Family & Holiday Gatherings

Summer is also a time for family gatherings, celebrations, and vacations. Depending on your pet’s temperament, these can range from good times to scary events. These simple rules will help you keep your pet safe during the festivities.

  • Put your dog in his crate with a bone or favorite chew toy, at least during the most hectic times – when guests arrive and leave and when meals are being prepared and served. Remind your guests that they are to leave your pet alone in this situation.
  • Assign one adult to oversee each dog, watch for signs of stress, and protect the dog from unwanted attention from children and adults. At the same time, assign one adult to supervise each baby or toddler, with no other tasks assigned to them. Make sure that an adult supervises ALL interactions between pets and children.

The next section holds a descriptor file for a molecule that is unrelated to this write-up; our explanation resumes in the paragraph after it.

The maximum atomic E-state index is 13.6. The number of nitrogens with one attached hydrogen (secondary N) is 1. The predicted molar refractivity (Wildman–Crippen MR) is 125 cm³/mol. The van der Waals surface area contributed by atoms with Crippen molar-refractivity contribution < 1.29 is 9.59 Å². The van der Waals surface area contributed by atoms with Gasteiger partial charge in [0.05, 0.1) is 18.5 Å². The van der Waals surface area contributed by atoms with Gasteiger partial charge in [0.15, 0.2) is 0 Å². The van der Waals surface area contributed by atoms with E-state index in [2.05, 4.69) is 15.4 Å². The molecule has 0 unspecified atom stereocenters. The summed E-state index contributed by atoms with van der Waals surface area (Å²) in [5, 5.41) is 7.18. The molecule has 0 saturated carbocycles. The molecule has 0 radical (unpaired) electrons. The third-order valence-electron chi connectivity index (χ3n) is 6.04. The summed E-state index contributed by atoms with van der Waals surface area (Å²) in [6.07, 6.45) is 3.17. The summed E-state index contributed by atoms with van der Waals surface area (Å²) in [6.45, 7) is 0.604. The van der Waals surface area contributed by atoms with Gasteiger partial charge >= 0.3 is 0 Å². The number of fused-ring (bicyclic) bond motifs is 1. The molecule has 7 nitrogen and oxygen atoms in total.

• Not every dog likes every person – ALWAYS let your dog decide if they want to meet someone new.
  • Please let your pet stay safely at home or consider boarding your pet if your home will be the location of a family celebration, especially if you are not 100 percent confident your pet will be safe and happy. However, holidays are prime boarding season, so book several weeks in advance to ensure your pet has a spot.

Most pets are not fans of raucous group events where people they barely know imbibe alcoholic beverages. This can cause people to act impulsively and recklessly. Before assuming your pet will enjoy such an event, I encourage you to read the two blog posts at the links below.